How and why two German men, became runaway white slaves, in Nassau, in 1805, is not so strange as one might first think.

The Royal Gazette TUESDAY, 5th MARCH 1805

There were slaves, indentured servants, apprentices, and the pressed. All were graduated forms of forced service or slavery.

Negro and coloured slaves, were on the lowest rung, of the forced servitude totem pole. Slaves were simply chattel, which could be bought and sold at will. Slaves owned nothing, not even themselves or their offspring.

Indentured servants were, by 1805, mostly convicts, vagrants, orphans, prostitutes, the unwanted and those turned out of the slum workhouses of Europe. Some were sold into servitude by their parents or carers in order to pay off debts. Remember, that debt was an imprisonable offence. People sold whatever they could not to go to prison. The first British Governor, Woodes Rogers, was sent to debtor’s prison in London. After prison, he returned to New Providence, for a second term, as Governor.

Indentured servants, if criminals, or debt ridden, often found themselves sentenced to transportation to penal colonies like Australia or slave colonies like West Indies, Cuba, or South America.

On the 13th October 1806, in the Nassau papers, the death of an indentured apprentice, Clemson, was recorded onboard the ship John of Liverpool. The ship had probably docked in Nassau.

The Royal Gazette FRIDAY 17th OCTOBER 1806

Apprentices served terms like seven or fourteen years. Employers, as the owners were often called, could buy or sell, the unworked portion of an apprenticeship. This was really just another form of slavery. Many Liberated Africans, upon arriving in Nassau, would become fixed term apprentices.

Pressed or Impressed was an altogether maniacal form of white slavery. If enough people didn’t volunteer for service, men (mostly) were pressed. To press (someone or something) into service meant to use physical force, or otherwise coerce someone into doing a job or fulfilling a function.

In the 1700s and 1800s, pressed meant grabbing drunks out of taverns or the streets; or clobbering men over the head as they walked unassumingly around dark corners; or kidnapping young men as they slept in boarding house or whore houses – then quickly carting them onboard ships and sailing away. By the time these boys and men woke up, it was either work or be thrown overboard in the middle of the ocean.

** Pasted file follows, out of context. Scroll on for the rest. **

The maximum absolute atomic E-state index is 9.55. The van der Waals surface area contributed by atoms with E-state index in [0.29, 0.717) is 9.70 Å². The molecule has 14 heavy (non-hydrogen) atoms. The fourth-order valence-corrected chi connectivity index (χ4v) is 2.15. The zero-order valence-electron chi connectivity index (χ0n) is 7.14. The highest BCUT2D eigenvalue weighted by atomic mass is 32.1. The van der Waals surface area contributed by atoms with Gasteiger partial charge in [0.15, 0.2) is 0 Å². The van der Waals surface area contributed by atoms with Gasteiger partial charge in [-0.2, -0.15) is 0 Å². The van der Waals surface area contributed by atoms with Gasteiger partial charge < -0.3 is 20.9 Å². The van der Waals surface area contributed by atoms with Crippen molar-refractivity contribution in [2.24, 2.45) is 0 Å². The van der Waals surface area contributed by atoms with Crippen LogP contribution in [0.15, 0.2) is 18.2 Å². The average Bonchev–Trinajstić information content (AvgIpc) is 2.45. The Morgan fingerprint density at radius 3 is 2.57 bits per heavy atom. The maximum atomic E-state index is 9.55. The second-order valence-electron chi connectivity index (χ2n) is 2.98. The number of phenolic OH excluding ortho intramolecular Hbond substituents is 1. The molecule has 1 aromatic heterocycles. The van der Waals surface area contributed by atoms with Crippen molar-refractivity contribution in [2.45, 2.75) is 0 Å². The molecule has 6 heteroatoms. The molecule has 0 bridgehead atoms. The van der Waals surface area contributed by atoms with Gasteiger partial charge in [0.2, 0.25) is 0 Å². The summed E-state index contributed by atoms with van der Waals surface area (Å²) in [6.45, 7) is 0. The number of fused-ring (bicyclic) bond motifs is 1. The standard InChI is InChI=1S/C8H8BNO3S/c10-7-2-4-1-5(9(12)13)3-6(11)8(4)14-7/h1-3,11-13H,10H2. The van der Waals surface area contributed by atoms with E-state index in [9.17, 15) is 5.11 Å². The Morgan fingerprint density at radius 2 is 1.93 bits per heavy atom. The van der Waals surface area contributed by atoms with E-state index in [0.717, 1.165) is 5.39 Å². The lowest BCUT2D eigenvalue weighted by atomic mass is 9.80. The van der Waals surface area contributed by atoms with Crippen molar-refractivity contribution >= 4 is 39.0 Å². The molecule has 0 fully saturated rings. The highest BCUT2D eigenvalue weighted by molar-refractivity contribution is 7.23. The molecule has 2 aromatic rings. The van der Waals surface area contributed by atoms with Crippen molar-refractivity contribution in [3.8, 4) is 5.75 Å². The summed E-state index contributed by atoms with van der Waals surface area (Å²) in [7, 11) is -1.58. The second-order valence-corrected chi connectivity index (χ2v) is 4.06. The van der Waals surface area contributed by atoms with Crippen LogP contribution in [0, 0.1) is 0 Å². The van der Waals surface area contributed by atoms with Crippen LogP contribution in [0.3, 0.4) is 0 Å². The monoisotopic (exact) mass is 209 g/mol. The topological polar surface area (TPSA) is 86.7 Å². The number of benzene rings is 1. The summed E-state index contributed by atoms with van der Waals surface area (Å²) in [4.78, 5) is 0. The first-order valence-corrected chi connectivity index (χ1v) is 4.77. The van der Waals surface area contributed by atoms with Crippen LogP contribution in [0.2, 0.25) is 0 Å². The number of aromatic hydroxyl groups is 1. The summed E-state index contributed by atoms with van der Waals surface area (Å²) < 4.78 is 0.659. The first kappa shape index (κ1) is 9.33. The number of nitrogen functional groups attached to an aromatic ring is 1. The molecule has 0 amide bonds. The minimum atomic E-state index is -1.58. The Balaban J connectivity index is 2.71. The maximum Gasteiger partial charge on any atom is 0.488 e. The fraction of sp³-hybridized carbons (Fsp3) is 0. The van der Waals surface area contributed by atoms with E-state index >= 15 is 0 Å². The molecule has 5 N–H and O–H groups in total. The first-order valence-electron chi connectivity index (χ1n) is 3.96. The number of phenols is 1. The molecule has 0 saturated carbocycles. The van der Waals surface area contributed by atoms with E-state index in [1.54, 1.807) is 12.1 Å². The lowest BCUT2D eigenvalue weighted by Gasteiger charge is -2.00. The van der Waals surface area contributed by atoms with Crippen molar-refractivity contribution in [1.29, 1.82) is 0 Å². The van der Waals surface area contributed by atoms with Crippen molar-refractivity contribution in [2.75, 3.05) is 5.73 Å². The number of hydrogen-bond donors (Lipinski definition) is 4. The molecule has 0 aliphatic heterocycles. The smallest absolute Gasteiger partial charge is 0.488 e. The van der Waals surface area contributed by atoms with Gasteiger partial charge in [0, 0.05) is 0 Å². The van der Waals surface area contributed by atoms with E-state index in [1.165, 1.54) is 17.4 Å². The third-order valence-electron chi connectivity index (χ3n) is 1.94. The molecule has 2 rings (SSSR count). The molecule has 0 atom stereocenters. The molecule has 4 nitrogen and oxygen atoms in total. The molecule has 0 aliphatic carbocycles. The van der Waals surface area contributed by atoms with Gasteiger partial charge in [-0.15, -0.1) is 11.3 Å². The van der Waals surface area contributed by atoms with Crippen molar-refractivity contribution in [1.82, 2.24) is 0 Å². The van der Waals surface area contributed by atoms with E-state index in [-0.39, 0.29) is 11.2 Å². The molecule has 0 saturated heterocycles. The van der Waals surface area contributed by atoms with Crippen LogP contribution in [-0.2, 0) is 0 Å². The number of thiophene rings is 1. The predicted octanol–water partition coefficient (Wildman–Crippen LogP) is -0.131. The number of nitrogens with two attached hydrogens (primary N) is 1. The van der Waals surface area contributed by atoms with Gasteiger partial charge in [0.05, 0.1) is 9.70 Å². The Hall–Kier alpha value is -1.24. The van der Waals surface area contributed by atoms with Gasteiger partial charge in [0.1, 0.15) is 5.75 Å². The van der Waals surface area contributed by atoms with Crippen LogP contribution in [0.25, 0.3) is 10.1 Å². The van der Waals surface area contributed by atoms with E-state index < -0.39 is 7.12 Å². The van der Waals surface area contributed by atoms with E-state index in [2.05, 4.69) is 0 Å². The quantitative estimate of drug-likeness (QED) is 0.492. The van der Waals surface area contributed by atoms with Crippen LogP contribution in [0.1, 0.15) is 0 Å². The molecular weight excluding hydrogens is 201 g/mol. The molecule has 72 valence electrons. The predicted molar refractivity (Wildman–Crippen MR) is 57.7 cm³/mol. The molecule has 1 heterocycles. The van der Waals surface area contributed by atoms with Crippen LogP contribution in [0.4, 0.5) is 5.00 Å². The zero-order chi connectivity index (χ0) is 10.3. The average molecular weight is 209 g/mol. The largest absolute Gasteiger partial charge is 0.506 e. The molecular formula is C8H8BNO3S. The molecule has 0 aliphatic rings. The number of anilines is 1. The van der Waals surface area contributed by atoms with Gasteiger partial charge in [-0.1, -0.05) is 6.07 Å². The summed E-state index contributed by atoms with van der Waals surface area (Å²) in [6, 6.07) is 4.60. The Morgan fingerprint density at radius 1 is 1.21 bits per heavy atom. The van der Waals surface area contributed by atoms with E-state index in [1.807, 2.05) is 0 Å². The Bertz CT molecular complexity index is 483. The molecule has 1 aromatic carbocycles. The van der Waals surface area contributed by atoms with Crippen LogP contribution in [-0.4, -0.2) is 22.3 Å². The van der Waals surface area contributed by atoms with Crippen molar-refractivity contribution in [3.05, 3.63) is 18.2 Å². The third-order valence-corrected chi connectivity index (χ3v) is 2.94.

Pressing was at various times in history given British parliamentary authority. Impressment was common during the naval wars of the 18th century by Acts passed in 1703, 1705, 1740 and 1779.

A gang of men known as a ‘press gang’, would roam the streets looking for likely ‘volunteers’.

The practice of impressment (also known as shanghai-ing or crimping) was common in all the world’s ports until about 1820, and was widely used by Britain’s Royal Navy to maintain crew numbers on its warships.

“White negroes” or “White slaves” comprise the British Navy says the Member for Aberdeen as most had been pressed into service – 1824

“Sir I. Coffin said, he “should not have spoken on this subject if the Hon. Member for Aberdeen had not called the Navy the “white negroes.” (A laugh). The moment an impressed man was brought on board ship, there was no difference between him and a volunteer, and more volunteers ran the ships of war than pressed men. He could enumerate a number of eminent persons in the navy who had been pressed men. There was Admiral Bowater, he was a white slave. There was Admiral Mitchell, who was the first lieutenant in the Foudroyant, in the action with the Pegase, he was a white slave. There was Captain Butterfield, who was impressed in 1793, and captain in 1798. There was Captain Cook, one of the first navigators, he was another; and there were no doubt, 20,000 of those white slaves. If the men were not otherwise to be had, it was necessary to press them, and if they had a good belly full of victuals, coats on their backs, and medicine if they were sick, they could not be called slaves.”

The Royal Gazette SATURDAY 21st AUGUST 1824

Were Frederick Muller and Wilhelm Nieman “white negroes” pressed or forcibly brought to work Nassau?

Frederick Muller, a carpenter, and Wilhelm Nieman, a baker, were from the dutchy of Brunswick Wolfenbuttel, in Germany. Both had only arrived in Nassau, just three short days, prior to them suddenly disappearing. They came abroad the Sloop Sally from Baltimore in the United States.

Muller only spoke a few words of broken English and Wilhelm spoke none. Somehow, just three days after arriving in Nassau, they managed to escape the clutches of their would be masters.

Were they indentured servants or clobbered over the head and shipped to Nassau? Were they debtors, owing money to someone, then sent to the colonies to work off what they owed?

The Royal Gazette TUESDAY, 5th MARCH 1805

In any event, their disappearance sparked a large ten dollar reward by James Hollywood (house carpenter) and Bernard Forment, the men Muller and Wilhelm, were sent to work for.

The Royal Gazette TUESDAY, 5th MARCH 1805

James Hollywood in 1822 had 4 slaves. His profession was listed as House Carpenter. By 1825, Hollywood had died.

Bernard Forment or Fourment (birth around 1775 – died in Nassau, New Providence, Bahamas 16th April 1818). His 43 acre estate in the Village of Village Road was being auctioned.

The Royal Gazette SATURDAY 9th MAY 1818

German runaways – Frederick Muller, a carpenter, and Wilhelm Nieman, a baker, – were never heard from again.